What Are Capstones?
Capstones are design projects conducted in collaboration with industry partners during their senior year. Sponsored capstones allow faculty and industry professionals to guide students through the process of identifying practical opportunities and creating innovative real world solutions – including prototypes, new designs and processes. Faculty and students first define the project scope in collaboration with business professionals after which students engage in a hands-on approach as they solve open-ended problems supervised by a capstone coordinator and industry professionals.
Capstone teams consist of several students and may be multi-discipline; they are led by a faculty advisor who mentors the team, makes sure it is on track and has access to appropriate resources. Team members participate in guest lectures by industry and academic experts; learn and apply engineering design processes; meet deliverables and deadlines; and attend regular coordination meetings among team members, project sponsors and participating faculty.
Examples of Capstones
Here are a few examples of capstones that took place in recent years:
- Predict power failures in power distribution systems through data mining and multivariate statistics
- Develop sustainable structure designs that meet LEED Gold standards, with an emphasis on resiliency and sustainability; address sea-level rise adaptation and climate-change mitigation; meet the local community’s needs and adhere to city codes
- Advance statistical inference tools and productivity measures to improve patient experience, decrease employee idle time and optimize appointment scheduling processes in health care environments
Frequently Asked Questions
- Who Benefits from Capstones?
Capstones benefit not only students but also industry and academia. Industry partners can, at minimal expense, explore new low-cost solutions while retaining full rights to intellectual property rights developed in capstones, and observe future potential hires in real-life situations. Engineering students learn practical skills by solving actual problems of interest to industry.
- What Is the Difference Between a Capstone and an Internship?
Internships are training experiences that students take in the industry for a period ranging from one to three months during summer. In contrast to internships, the capstone projects must adhere to standards of performance set by the national engineering accreditation agency and include coursework that meets those standards as well as a practical application of the academic concept being explored. Capstones are performed in teams and include deliverables that students present in front of an audience. Distinct from internships, capstones facilitate dynamic ongoing industry/academia partnerships.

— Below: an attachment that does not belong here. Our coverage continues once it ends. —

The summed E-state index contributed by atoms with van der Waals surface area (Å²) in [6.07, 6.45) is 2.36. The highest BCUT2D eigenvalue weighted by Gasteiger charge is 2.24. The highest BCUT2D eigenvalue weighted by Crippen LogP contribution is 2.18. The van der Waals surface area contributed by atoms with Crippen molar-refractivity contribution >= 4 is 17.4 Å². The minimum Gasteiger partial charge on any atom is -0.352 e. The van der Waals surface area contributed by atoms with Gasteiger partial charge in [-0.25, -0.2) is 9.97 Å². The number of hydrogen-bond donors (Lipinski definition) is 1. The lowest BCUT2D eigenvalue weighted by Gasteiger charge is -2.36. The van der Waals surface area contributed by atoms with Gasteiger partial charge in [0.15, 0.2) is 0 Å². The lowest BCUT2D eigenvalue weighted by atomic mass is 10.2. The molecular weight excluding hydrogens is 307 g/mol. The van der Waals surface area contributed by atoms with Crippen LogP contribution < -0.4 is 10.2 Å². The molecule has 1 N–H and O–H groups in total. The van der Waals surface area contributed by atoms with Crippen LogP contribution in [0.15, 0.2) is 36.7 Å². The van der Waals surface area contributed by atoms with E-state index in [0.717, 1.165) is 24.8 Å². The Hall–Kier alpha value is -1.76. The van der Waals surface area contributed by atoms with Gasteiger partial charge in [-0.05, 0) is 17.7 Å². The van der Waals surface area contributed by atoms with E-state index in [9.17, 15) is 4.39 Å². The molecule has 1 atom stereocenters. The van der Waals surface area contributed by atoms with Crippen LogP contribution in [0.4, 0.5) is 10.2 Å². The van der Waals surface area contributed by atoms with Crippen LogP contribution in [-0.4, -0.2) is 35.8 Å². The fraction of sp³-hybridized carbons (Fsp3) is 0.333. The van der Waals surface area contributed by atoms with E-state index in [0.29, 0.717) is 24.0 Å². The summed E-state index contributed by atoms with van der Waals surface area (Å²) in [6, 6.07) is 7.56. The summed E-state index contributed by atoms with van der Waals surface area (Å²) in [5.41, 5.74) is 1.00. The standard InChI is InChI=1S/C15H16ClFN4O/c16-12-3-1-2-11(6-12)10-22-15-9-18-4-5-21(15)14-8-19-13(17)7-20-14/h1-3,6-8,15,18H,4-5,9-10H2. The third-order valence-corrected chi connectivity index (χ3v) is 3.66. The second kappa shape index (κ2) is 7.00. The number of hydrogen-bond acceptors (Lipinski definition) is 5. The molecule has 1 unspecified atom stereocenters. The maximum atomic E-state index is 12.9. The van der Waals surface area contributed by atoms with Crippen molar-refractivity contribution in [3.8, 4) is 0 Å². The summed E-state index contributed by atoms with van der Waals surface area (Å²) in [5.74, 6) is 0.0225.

- How Can Industry Get Involved in Capstones?
Capstone partnerships foster an active engagement dynamic consisting of industry partners’ project identification followed by an academically rigorous project engagement to ensure a robust development process. Supported by a modest financial contribution from the sponsor to defray the expense of both human and physical University resources, the projects are then activated. This financial engagement begins at $10,000 per semester for a group of two students supervised by a faculty member. The project sponsorship can be scaled up for larger groups and longer projects. These estimates are based on costs actually incurred by the University, such as faculty advisors, professionally equipped workspaces, workshops and training for students, access to the UM College of Engineering – Johnson & Johnson 3D Printing Center of Excellence Collaborative Laboratory and makerspace facilities, UM library and research laboratories.
- Who Owns the Intellectual Property (IP) Developed During Capstones?
At this time, the University of Miami has agreed to make no claims to the IP developed during capstones. The IP is between students and the company sponsoring the capstone. The industry sponsors may ask capstone instructors to sign non-disclosure agreements so that their trademarks and IPs stay protected.
Ann Helmers, director of career services, is the administrative resource manager serving as administrative liaison between industry partners and College of Engineering faculty and administration.
Lisa Merritt, executive director of development, provides information and guidance regarding the funding process, as well as relevant taxation and sponsorship policies and regulations.
Ericson De Paula, PhD, lecturer in Department of Mechanical and Aerospace Engineering, conducts external marketing and engagement including corporate site visits and industry visits.
Bob Williamson, entrepreneur-in-residence, handles all types of intellectual property and licensing issues.